South African pension fund invests $1.8 billion in 2 CSP projects

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South Africa’s largest pension fund has announced investments worth $1.8 billion in two concentrated solar power projects.

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CleanTechnica

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CSP uses reflective material to concentrate the sun’s rays to power steam turbines or engines. Source: thinkglobalgreen.org

South Africa’s largest pension fund has announced investments worth $1.8 billion in two concentrated solar power projects allocated to developers under the Renewable Energy Independent Power Producers Programme auction.

Public Investment Corporation (PIC) has announced that it will take a 20% stake each in two CSP projects with an investment of $1.8 billion. Both of these projects are expected to be commissioned by 2017 and will use parabolic trough reflectors, with an installed capacity of 100 MW each.

One of the projects, Ilanga I, is being developed by South Africa-based Emvelo and will have energy storage capacity for 4.5 hours. Apart from the sizeable equity investment in the project PIC will also provide $54 million in debt finance.

The second project is owned and being developed by Abengoa. The Xina Solar One has already secured $660 million in debt financing through PIC, as well as several other international and South African banks. The project will have 5 hours of storage capacity. Abengoa owns 2 other CSP projects in South Africa. A few weeks back the company commissioned 100 MW KaXu CSP project, the largest so far in the country.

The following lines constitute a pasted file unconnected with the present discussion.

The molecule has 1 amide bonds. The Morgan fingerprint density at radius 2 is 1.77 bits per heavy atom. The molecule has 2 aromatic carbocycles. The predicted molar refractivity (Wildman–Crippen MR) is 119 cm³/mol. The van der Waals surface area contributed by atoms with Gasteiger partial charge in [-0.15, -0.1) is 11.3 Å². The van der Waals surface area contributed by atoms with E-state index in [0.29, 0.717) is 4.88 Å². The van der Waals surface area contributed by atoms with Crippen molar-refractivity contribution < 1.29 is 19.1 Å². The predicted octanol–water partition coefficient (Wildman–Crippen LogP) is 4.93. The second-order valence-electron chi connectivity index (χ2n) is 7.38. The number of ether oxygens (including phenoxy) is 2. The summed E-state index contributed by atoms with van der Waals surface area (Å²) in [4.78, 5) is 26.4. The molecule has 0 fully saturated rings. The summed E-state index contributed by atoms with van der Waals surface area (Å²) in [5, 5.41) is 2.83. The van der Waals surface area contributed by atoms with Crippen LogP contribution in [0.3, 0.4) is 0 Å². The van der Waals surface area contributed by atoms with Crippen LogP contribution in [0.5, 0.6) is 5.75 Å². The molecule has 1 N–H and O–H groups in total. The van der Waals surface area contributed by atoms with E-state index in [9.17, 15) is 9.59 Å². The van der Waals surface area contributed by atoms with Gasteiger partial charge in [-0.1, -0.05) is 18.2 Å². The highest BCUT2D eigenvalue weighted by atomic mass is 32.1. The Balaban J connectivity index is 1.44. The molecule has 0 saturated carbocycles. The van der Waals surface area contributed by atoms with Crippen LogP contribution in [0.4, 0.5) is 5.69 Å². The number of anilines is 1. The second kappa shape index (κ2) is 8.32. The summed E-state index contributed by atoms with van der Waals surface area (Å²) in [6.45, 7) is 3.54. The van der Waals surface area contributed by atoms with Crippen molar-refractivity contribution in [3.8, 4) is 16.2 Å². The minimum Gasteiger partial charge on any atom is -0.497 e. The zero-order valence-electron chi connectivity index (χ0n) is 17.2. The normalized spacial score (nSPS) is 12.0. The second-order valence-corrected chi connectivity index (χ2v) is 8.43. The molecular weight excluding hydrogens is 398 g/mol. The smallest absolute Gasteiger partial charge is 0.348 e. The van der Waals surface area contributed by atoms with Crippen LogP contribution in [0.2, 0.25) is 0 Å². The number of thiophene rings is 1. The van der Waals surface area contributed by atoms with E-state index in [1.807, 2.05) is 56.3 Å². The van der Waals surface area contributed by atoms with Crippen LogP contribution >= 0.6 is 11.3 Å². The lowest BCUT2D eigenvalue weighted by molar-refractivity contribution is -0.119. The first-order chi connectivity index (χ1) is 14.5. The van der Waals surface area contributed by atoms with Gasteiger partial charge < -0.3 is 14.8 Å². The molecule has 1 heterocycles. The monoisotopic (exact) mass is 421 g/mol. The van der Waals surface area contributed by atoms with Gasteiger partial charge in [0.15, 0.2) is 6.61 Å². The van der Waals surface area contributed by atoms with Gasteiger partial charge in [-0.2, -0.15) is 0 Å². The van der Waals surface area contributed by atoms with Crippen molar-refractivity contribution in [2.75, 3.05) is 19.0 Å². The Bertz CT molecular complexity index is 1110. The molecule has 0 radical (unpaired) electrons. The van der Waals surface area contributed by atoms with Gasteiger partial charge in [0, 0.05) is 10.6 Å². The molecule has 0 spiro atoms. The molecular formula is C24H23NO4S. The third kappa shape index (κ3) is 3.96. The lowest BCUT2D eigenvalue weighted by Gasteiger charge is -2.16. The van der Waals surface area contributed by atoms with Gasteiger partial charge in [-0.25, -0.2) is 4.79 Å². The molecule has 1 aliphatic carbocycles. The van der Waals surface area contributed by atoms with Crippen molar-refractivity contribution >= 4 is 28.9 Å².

Both the projects have signed long-term power purchase agreements with the country’s largest power utility, Eskom. Various developers have been allotted 7 CSP projects representing a total capacity of 550 MW. Abengoa secured 3 of those projects with cumulative capacity of 250 MW.

The announcement by PIC comes just days after the Government Pension Fund Global in Norway revealed that divested its holdings in more than 50 coal companies worldwide. The fund sold off its holdings in 16 US companies, including Peabody Energy, and 13 Indian companies, including the world’s largest coal miner Coal India Limited.

 

Source: CleanTechnica. Reproduced with permission.

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